Re:English... (1)

Anonymous Coward | about a year ago | (#43782213)

I learned Spanish in junior high, and I've used it at work every day since 1999.

Re:English... (2)

Zontar_Thing_From_Ve (949321) | about a year ago | (#43781631)

I suppose someday the US might become a Spanish speaking nation, and that's totally fine. But we're far from that reality and currently Asian nations are economically dominant and on the rise. Of course, it's not feasible to keep switching languages every time some new nation rises in influence, which is why we've got English as the standard and why everyone continues to learn that.

One of the really great things going for Spanish is that to native speakers of a Western European language like English, Spanish is very easy to learn. Spelling is phonetic. Grammar is essentially simple with the possible exception of reflexive verbs, but those are easy enough to learn. That's in no way a criticism of Spanish to call it "easy to learn". In fact, I'd argue that it's a great strength. One of the reasons that English became a world language is that while there are complicated aspects (strange spelling, incredible number of verb tenses), on the whole it's a fairly simple language (ie. plurals are usually simple, there's no grammatical gender).

The Asian languages are pretty strange for speakers of European languages. The various Chinese "dialects" (that's how they see them rather than as different languages) are tonal, which creates its own set of problems for speakers who don't speak tonal languages. Chinese grammar is for the most part very simple, although measure words can be difficult for some people and the strange "topic-comment" word order is quite a bit different from English in particular. Japanese and Korean mercifully don't have tones, but they instead have rather complicated grammars, with Japanese being the worse. They also use "topic-comment" word order. My experience is that grammar in all of the English speaking countries is abysmally bad in the educational systems and I just don't know how realistic it is to expect kids who don't even know or understand the grammar of their native language to successfully grasp languages that require complicated grammar rules. Pick your poison - tones or grammar. I don't know anything about Hindi, but as it's an old language I'd expect that very likely it's got quite complicated grammar too. Australian English is rather infamous for its incomprehensible slang (Strine) so I wish them a lot of luck. I'm not going to be surprised at all if this program fails. We can't even graduate Americans with a correct understanding of English (you'd be shocked at how many students seriously believe that "prolly" is a real word) and based on what I'm seeing in posts on the internet in various forums, I don't think the Aussies are doing any better.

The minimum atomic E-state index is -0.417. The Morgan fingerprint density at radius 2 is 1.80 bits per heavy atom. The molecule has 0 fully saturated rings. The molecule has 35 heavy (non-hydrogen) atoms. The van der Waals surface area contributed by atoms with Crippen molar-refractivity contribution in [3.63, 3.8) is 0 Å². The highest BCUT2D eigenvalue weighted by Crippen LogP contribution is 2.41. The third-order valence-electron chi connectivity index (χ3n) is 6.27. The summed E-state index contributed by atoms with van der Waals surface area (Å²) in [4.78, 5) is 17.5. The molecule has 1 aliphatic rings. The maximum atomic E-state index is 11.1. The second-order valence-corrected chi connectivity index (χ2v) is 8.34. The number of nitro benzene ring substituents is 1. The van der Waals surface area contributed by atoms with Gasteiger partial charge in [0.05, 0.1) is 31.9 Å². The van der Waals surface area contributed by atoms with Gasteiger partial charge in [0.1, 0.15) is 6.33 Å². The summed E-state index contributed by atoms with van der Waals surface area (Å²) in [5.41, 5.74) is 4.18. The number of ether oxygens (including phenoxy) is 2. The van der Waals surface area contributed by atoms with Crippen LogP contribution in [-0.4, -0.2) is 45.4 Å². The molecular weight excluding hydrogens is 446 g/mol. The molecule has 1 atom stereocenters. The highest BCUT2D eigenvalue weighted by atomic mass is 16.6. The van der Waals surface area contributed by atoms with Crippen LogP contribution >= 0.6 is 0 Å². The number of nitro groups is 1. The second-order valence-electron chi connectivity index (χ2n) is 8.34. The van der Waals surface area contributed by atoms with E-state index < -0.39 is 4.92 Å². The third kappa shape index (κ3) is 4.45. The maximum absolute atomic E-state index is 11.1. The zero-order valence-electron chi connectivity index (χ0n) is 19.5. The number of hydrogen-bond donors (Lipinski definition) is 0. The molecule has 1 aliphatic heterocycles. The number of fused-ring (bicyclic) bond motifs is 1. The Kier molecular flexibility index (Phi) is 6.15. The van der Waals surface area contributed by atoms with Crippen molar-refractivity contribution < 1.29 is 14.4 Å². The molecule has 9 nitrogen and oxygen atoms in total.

Re:English... (0)

Anonymous Coward | about a year ago | (#43781903)

Japanese and Korean mercifully don't have tones, but they instead have rather complicated grammars, with Japanese being the worse.

The Japanese language does have tone accents which do distinguish meanings. Although context will sort things out in all but extreme cases, improper tone is one of the primary markers of a non-native speaker. Perhaps Japanese grammar is complicated compared with Chinese or Korean (I wouldn't know) it is certainly far more regular (ie easier) than European languages (like English.) Now the writing system on the other hand...

All in all, it probably takes the same amount of effort to learn either eg English or Japanese as a second-language.

Opposite experince (1)

Nidi62 (1525137) | about a year ago | (#43781847)